I was thrilled. My hair surrounded me, shriveled on the floor, but I made it out alive and unscathed! Charlotte, you amazing little Rose McGowan look-alike you! The terror was over, and it was time to settle up and compensate Charlotte for her efforts. I was pretty impressed with how my hair looked, so I decided to buy the three products she put in my hair before styling–because goodness knows, I could totally recreate this look at home as long as I have the products! …Yeah, right.

She put the products up at the front desk for me, and I got my coat and went to pay. I prepared myself for the worst. The chick behind the counter informed me, “The haircut was $35…” Hold the phone, $35? That’s not at all unreasonable! Mario, I’m so sorry. I’ve wrongly slandered you. $35 really isn’t half bad! I reached into my wallet and half-offered her my credit card, “…And with the products that brings your total to $113.65.” WHAT THE HECK.

I tried (and probably failed) to keep my composure. What just happened here!? Those products cost… I tried to compute the difference, but in my shock my mathematical abilities failed me (yeah, we’ll blame the shock). What had started out as a surprisingly reasonable trip to the salon quickly became the screwing over that I had originally anticipated. I swallowed grimly. I was not going to be one of those people that freaks out and says, “That’s how much!? Take that off!” …So instead of being that person, I surrendered my dignity as a human being along with $113.65 of my hard-earned dollars.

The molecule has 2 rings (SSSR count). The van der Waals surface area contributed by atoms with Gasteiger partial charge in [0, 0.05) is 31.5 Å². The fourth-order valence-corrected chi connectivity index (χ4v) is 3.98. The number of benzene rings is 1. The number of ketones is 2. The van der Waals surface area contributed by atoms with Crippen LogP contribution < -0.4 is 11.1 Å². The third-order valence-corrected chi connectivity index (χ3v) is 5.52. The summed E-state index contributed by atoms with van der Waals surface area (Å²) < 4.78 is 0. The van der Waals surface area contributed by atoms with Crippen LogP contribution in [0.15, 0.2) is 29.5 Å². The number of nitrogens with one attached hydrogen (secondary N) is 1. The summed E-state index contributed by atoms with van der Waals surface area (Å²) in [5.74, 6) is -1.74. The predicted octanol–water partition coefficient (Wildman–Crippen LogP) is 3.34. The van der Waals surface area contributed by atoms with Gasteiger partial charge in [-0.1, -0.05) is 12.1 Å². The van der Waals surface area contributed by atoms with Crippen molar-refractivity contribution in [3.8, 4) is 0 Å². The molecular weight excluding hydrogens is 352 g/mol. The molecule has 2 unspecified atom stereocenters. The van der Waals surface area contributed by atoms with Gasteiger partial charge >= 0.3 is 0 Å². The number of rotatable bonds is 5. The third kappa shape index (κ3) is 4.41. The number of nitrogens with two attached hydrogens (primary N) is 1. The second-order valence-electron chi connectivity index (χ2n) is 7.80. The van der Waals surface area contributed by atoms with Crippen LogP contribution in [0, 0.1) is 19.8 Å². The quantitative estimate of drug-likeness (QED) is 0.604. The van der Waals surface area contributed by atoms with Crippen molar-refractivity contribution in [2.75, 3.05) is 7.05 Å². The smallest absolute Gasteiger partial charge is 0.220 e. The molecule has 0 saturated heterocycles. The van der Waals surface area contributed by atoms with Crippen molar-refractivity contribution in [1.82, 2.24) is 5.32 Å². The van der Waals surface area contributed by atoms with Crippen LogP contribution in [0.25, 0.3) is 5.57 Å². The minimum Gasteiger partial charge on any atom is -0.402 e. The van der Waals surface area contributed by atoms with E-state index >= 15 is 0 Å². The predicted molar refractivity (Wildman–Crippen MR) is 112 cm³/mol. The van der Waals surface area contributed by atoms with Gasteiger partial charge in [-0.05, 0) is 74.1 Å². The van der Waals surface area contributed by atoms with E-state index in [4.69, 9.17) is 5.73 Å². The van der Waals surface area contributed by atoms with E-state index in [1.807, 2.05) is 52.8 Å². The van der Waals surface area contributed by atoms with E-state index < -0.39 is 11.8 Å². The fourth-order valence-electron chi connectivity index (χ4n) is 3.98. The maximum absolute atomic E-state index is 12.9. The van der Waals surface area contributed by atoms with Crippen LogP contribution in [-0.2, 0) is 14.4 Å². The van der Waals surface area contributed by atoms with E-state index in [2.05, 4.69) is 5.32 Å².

It's VERY different for me, but I like it.
It’s VERY different for me, but I like it.

I spun through the revolving door, trying to rationalize the events of the past five minutes. I got into my car and flipped down the visor to look at my hair in the mirror, an act that’s becoming something of a ritual for me after every haircut. Well, I thought, I really do like the haircut. A lot actually. I’m still disgusted that I paid that much for a haircut and a measly three products, but it looks like everything that I expected to happen came true. Except for one part: hating my short hair.